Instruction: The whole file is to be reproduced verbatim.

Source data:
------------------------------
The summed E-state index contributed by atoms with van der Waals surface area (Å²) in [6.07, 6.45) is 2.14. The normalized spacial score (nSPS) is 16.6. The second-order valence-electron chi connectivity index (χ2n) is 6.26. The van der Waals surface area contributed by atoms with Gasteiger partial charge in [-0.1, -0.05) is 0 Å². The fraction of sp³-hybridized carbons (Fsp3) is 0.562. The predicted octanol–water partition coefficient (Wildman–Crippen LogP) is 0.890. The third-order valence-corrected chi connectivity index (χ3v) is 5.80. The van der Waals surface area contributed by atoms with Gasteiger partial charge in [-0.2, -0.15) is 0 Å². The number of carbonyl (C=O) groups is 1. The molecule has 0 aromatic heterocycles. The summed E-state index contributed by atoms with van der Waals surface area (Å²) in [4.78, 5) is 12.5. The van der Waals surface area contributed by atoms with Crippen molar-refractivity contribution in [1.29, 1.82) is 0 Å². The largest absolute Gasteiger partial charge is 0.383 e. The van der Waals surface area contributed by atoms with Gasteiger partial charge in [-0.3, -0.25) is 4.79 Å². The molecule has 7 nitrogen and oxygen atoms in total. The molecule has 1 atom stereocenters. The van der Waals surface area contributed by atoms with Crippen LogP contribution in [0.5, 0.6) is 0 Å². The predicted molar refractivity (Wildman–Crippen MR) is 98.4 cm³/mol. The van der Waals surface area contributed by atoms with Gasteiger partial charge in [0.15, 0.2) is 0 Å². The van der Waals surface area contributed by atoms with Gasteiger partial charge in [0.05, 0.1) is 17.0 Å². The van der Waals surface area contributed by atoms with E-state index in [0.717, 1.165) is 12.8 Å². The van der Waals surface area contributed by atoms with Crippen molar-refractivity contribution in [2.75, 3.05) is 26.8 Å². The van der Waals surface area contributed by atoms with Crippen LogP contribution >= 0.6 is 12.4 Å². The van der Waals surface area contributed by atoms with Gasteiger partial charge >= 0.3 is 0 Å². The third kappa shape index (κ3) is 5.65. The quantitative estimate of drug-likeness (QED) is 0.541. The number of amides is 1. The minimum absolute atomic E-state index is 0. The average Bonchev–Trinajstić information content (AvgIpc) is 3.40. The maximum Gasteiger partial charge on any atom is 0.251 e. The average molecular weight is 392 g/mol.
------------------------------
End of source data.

The summed E-state index contributed by atoms with van der Waals surface area (Å²) in [6.07, 6.45) is 2.14. The normalized spacial score (nSPS) is 16.6. The second-order valence-electron chi connectivity index (χ2n) is 6.26. The van der Waals surface area contributed by atoms with Gasteiger partial charge in [-0.1, -0.05) is 0 Å². The fraction of sp³-hybridized carbons (Fsp3) is 0.562. The predicted octanol–water partition coefficient (Wildman–Crippen LogP) is 0.890. The third-order valence-corrected chi connectivity index (χ3v) is 5.80. The van der Waals surface area contributed by atoms with Gasteiger partial charge in [-0.2, -0.15) is 0 Å². The number of carbonyl (C=O) groups is 1. The molecule has 0 aromatic heterocycles. The summed E-state index contributed by atoms with van der Waals surface area (Å²) in [4.78, 5) is 12.5. The van der Waals surface area contributed by atoms with Crippen molar-refractivity contribution in [1.29, 1.82) is 0 Å². The largest absolute Gasteiger partial charge is 0.383 e. The van der Waals surface area contributed by atoms with Gasteiger partial charge in [-0.3, -0.25) is 4.79 Å². The molecule has 7 nitrogen and oxygen atoms in total. The molecule has 1 atom stereocenters. The van der Waals surface area contributed by atoms with Crippen LogP contribution in [0.5, 0.6) is 0 Å². The predicted molar refractivity (Wildman–Crippen MR) is 98.4 cm³/mol. The van der Waals surface area contributed by atoms with Gasteiger partial charge in [0.15, 0.2) is 0 Å². The van der Waals surface area contributed by atoms with Gasteiger partial charge in [0.05, 0.1) is 17.0 Å². The van der Waals surface area contributed by atoms with E-state index in [0.717, 1.165) is 12.8 Å². The van der Waals surface area contributed by atoms with Crippen molar-refractivity contribution in [2.75, 3.05) is 26.8 Å². The van der Waals surface area contributed by atoms with Crippen LogP contribution >= 0.6 is 12.4 Å². The van der Waals surface area contributed by atoms with Gasteiger partial charge >= 0.3 is 0 Å². The third kappa shape index (κ3) is 5.65. The quantitative estimate of drug-likeness (QED) is 0.541. The number of amides is 1. The minimum absolute atomic E-state index is 0. The average Bonchev–Trinajstić information content (AvgIpc) is 3.40. The maximum Gasteiger partial charge on any atom is 0.251 e. The average molecular weight is 392 g/mol.